Sexual reproduction exposes females to immune threats. The immune response of females to these threats may conflict with male reproductive interests. We examine the hypothesis that in the Mediterranean fruit fly, Ceratitis capitata, female immune activity during and after copulation reflects this conflict, and its resolution. By comparing the temporal changes in immune status of females paired with normal males to virgin females of the same age, or to those paired with surgically altered males (that perform normal courtship without intromission), we determined the specific effects of courtship, intromission and insemination on female immune response. At the initiation of mating, levels of the immune enzyme Phenoloxidase (PO) were higher in mated females compared to virgin females. Females who copulated with normal males, compared to females paired with males lacking external genitalia, had significantly higher levels of PO. However, 2 h after the beginning of mating PO levels decreased significantly, and increased again 24 h later. These changes may be interpreted as a sequential resolution of the ongoing conflict of interest between males and females, with the advantage shifting from one sex to another.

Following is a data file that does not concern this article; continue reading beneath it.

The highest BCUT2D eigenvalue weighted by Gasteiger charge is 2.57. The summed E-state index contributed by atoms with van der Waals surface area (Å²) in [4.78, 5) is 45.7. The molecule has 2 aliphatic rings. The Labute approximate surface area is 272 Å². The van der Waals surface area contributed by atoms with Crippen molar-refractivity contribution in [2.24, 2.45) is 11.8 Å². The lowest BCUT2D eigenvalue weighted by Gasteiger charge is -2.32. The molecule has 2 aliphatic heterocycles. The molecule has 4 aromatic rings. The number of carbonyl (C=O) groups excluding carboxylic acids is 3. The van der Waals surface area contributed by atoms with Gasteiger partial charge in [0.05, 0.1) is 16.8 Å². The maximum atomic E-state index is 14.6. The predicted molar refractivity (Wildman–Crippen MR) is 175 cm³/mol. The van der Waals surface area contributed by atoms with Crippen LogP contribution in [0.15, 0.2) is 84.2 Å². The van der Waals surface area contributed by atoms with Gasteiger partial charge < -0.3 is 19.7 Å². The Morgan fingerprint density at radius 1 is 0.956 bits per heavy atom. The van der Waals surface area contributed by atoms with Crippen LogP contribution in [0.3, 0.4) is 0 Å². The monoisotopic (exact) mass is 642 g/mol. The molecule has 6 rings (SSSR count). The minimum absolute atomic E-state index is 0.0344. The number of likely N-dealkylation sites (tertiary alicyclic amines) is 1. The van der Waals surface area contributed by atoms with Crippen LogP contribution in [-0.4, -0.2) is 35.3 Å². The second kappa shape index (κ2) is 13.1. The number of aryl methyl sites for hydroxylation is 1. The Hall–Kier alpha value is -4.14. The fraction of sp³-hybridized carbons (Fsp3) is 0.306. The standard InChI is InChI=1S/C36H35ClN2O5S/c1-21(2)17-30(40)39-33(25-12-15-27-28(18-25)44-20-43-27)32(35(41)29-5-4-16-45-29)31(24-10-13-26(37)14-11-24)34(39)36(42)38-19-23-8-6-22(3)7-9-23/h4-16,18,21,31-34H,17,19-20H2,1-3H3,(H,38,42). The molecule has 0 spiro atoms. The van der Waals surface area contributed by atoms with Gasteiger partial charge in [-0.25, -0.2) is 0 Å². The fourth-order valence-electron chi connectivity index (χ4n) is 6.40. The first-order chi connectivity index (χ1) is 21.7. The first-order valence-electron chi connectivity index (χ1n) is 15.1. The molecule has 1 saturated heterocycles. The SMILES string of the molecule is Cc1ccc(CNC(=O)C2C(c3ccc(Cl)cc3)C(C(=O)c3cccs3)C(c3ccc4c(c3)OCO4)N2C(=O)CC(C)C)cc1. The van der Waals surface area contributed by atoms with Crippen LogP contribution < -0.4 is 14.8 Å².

Bibliographical noteFunding Information:
Acknowledgements We thank Batia Kaminsky and Shlomit Shloush for their invaluable assistance, Shai Morin and Hillary Voet for statistical advice and Phil W. Taylor for his incisive comments. This research was funded by a grant from the Israel Science Foundation to B.Y.
- Insect immunity
- Sexual conflict